Go Back to the Beginning

One of the most frequent suggestions I give to other writers (and use for myself) when I’m stuck in the middle of a book is to go back to the beginning and figure out where I started going off in the wrong direction. Sometimes, sadly, it’s only five or ten pages into the book. Sometimes it’s 50-60 pages in.

And then–I just have to lop all the rest of the book off and start over again. I know this is strong medicine to hear, but it’s just the kindest truth I can offer you as a writer. Stop wasting time trying to fix a book that went off in the wrong direction. Go back and start writing the better book, the book you want it to be now that you understand it better.

I have literally deleted 100 or more pages of a book before. And doing that is precisely what helped me get the book published.

For instance, my first novel, The Monster In Me, originally started with the scene that is the first chapter of the book. I brought it to a writing group and a very wise friend of mine said to me–that is the last chapter of your book. Because all of the interesting things that happen to the character have already happened by the time this scene happens.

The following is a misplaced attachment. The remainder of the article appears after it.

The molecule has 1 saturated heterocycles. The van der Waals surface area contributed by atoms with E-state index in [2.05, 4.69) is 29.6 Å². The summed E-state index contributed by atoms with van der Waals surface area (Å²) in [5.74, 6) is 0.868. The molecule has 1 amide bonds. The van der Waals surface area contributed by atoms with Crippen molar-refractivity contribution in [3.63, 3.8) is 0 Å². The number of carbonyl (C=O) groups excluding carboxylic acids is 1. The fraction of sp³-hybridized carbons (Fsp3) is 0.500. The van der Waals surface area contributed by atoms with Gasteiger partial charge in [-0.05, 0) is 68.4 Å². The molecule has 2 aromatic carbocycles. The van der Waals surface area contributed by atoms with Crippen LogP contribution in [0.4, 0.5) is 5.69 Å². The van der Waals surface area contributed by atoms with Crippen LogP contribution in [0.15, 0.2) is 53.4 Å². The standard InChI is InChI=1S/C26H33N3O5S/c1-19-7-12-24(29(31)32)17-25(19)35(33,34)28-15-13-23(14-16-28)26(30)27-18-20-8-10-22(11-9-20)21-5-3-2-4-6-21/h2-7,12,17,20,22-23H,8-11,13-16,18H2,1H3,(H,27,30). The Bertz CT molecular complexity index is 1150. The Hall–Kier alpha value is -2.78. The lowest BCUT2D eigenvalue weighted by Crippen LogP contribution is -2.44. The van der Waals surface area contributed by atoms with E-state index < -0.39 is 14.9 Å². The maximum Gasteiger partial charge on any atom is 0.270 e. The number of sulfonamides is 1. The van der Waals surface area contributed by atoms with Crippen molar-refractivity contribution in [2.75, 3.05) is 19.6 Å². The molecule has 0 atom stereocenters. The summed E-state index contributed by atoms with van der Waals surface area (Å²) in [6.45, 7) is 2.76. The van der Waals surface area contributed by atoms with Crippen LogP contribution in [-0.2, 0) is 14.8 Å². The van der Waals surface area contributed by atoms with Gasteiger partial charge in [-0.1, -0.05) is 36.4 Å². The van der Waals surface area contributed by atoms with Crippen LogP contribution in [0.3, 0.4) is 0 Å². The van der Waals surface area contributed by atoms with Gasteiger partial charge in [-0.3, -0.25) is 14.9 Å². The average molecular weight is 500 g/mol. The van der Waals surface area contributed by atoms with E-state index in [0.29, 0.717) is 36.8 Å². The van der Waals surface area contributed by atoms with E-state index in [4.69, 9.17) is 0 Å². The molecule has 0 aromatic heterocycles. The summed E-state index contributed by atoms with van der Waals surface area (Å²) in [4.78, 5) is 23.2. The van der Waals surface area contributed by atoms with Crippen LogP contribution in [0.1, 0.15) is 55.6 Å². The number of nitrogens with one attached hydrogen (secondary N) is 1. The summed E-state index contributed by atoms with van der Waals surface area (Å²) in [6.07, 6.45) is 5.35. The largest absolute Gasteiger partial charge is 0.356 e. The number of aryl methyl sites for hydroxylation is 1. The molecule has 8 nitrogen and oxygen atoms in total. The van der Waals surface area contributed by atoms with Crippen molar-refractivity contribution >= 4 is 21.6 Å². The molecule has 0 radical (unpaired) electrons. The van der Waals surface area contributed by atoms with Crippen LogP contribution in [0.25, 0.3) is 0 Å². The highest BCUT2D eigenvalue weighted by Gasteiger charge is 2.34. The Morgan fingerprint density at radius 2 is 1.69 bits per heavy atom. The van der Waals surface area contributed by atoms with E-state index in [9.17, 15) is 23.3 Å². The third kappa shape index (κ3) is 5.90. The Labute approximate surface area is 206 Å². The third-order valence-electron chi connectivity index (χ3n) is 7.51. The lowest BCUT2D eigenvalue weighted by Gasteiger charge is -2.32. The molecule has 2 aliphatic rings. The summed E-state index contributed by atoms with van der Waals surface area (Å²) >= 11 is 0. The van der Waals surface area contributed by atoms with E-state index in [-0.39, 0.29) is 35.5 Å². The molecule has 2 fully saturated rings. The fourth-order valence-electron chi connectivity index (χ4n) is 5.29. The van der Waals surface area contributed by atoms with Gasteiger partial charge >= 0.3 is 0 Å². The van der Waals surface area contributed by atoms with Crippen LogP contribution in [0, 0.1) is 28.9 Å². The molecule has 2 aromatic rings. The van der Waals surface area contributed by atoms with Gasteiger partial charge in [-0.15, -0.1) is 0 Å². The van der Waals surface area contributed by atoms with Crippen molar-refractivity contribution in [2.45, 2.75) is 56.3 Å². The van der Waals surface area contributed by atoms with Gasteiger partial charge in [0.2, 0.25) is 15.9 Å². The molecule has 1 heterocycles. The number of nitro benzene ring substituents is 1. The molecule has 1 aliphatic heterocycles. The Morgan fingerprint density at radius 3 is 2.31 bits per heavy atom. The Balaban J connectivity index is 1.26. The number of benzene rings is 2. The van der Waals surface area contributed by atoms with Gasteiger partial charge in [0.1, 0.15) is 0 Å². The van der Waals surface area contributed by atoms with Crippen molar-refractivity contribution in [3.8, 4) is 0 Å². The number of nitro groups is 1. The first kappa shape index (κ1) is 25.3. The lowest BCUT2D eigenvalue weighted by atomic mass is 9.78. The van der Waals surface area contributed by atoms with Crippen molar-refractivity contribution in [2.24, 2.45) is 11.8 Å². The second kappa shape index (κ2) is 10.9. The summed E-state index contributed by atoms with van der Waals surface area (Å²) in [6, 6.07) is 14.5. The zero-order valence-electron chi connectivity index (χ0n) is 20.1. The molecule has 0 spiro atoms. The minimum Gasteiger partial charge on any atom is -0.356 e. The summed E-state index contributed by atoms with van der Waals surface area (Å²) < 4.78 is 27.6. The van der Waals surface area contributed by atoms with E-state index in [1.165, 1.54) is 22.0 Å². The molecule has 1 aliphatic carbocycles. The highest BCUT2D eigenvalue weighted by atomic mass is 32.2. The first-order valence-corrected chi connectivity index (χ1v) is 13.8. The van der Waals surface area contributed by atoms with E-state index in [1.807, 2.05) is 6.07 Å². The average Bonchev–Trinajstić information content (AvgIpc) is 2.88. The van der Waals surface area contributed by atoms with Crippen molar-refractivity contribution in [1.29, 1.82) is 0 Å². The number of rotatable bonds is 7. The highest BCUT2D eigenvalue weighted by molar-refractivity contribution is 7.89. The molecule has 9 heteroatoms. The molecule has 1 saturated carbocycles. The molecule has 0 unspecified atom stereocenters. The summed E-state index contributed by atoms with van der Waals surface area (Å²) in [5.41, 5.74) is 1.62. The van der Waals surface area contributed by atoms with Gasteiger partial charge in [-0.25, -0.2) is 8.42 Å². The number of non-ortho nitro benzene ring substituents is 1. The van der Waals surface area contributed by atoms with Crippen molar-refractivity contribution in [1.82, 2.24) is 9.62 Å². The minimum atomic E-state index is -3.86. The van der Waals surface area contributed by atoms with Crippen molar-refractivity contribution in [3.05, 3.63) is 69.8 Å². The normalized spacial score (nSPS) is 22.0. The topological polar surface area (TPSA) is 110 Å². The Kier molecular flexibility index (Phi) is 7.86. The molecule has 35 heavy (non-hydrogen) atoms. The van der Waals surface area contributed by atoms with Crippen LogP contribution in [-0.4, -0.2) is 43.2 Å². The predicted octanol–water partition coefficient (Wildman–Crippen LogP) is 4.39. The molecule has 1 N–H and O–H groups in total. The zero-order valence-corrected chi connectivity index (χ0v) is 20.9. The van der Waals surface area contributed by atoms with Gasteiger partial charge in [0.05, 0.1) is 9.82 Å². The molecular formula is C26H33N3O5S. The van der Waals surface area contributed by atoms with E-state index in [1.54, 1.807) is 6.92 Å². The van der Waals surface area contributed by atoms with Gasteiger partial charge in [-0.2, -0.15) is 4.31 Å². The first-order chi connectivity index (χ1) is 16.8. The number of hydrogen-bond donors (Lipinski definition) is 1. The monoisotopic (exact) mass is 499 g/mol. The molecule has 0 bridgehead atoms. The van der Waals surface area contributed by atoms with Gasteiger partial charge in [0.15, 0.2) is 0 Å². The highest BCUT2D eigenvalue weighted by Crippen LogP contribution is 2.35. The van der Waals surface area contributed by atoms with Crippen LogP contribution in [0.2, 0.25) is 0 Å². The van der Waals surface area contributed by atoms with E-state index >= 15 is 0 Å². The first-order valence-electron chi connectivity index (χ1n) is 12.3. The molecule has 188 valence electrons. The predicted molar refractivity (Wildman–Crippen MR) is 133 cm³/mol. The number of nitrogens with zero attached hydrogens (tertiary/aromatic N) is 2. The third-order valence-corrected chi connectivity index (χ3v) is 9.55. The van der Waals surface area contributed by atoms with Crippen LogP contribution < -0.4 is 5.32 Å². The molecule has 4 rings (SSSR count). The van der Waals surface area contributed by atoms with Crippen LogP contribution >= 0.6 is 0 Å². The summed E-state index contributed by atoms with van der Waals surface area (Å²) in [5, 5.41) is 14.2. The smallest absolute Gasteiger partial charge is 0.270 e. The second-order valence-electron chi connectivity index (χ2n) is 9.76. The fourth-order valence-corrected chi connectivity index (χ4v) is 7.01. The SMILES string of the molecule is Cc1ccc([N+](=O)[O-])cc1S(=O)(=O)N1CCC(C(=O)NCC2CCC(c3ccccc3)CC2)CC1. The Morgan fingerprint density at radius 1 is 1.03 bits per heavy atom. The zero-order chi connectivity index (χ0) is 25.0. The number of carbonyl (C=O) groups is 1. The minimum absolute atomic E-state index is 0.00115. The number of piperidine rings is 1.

I went home and started over almost from page on, putting that first chapter last and writing the twenty-odd other chapters that led up to it. This is why I got my first contract for publication on a book, after writing 20 books that hadn’t worked. It was my courage in deciding to take the hard medicine that led to my contract, and this is me passing on the wisdom of that old friend to you.

You need to go back to the beginning and then cut everything after where the book went wrong. You need to write the better book. And you can.

Published by Mette Ivie

I'm a national bestselling author, All-American triathlete, Princeton PhD and mother of five amazing kids. And I'm here to teach you how to talk back to the brain that is telling you to quit before you fail. I'm here to up your game as a writer and as a human. I teach skills on writing, but more than that, I teach you how to take risks and write more deeply, more humanly, and to become a better human yourself.

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